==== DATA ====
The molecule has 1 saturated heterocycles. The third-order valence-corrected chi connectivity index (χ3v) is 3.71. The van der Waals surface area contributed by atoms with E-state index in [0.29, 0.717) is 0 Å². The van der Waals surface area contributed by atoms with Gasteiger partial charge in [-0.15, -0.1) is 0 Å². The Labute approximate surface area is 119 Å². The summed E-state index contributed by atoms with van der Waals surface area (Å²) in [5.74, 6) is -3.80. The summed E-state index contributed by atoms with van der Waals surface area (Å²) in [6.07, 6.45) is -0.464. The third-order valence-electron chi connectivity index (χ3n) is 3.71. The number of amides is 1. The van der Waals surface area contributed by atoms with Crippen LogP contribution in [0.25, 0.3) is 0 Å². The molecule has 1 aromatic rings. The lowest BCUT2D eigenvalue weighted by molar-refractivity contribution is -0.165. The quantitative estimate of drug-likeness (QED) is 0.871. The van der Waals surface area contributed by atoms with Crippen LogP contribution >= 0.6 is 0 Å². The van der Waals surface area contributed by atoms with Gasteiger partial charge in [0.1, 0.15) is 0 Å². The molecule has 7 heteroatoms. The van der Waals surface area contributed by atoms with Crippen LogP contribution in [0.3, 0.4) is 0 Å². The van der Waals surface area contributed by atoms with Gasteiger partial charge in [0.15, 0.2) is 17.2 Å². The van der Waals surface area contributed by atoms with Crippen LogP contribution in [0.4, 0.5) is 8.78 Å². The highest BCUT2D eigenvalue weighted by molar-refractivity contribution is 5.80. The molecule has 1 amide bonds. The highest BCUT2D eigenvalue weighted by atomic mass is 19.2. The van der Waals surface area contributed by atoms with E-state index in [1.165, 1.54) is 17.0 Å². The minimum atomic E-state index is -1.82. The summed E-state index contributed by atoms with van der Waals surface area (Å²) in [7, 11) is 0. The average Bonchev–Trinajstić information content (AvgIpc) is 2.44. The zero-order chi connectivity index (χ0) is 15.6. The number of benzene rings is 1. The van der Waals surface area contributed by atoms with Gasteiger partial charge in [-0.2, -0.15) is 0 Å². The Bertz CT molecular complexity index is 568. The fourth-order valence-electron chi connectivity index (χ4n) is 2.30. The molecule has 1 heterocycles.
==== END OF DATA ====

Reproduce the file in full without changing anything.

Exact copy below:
The molecule has 1 saturated heterocycles. The third-order valence-corrected chi connectivity index (χ3v) is 3.71. The van der Waals surface area contributed by atoms with E-state index in [0.29, 0.717) is 0 Å². The van der Waals surface area contributed by atoms with Gasteiger partial charge in [-0.15, -0.1) is 0 Å². The Labute approximate surface area is 119 Å². The summed E-state index contributed by atoms with van der Waals surface area (Å²) in [5.74, 6) is -3.80. The summed E-state index contributed by atoms with van der Waals surface area (Å²) in [6.07, 6.45) is -0.464. The third-order valence-electron chi connectivity index (χ3n) is 3.71. The number of amides is 1. The van der Waals surface area contributed by atoms with Crippen LogP contribution in [0.25, 0.3) is 0 Å². The molecule has 1 aromatic rings. The lowest BCUT2D eigenvalue weighted by molar-refractivity contribution is -0.165. The quantitative estimate of drug-likeness (QED) is 0.871. The van der Waals surface area contributed by atoms with Crippen LogP contribution >= 0.6 is 0 Å². The van der Waals surface area contributed by atoms with Gasteiger partial charge in [0.1, 0.15) is 0 Å². The molecule has 7 heteroatoms. The van der Waals surface area contributed by atoms with Crippen LogP contribution in [0.3, 0.4) is 0 Å². The van der Waals surface area contributed by atoms with Gasteiger partial charge in [0.15, 0.2) is 17.2 Å². The van der Waals surface area contributed by atoms with Crippen LogP contribution in [0.4, 0.5) is 8.78 Å². The highest BCUT2D eigenvalue weighted by molar-refractivity contribution is 5.80. The molecule has 1 amide bonds. The highest BCUT2D eigenvalue weighted by atomic mass is 19.2. The van der Waals surface area contributed by atoms with E-state index in [1.165, 1.54) is 17.0 Å². The minimum atomic E-state index is -1.82. The summed E-state index contributed by atoms with van der Waals surface area (Å²) in [7, 11) is 0. The average Bonchev–Trinajstić information content (AvgIpc) is 2.44. The zero-order chi connectivity index (χ0) is 15.6. The number of benzene rings is 1. The van der Waals surface area contributed by atoms with Gasteiger partial charge in [-0.2, -0.15) is 0 Å². The Bertz CT molecular complexity index is 568. The fourth-order valence-electron chi connectivity index (χ4n) is 2.30. The molecule has 1 heterocycles.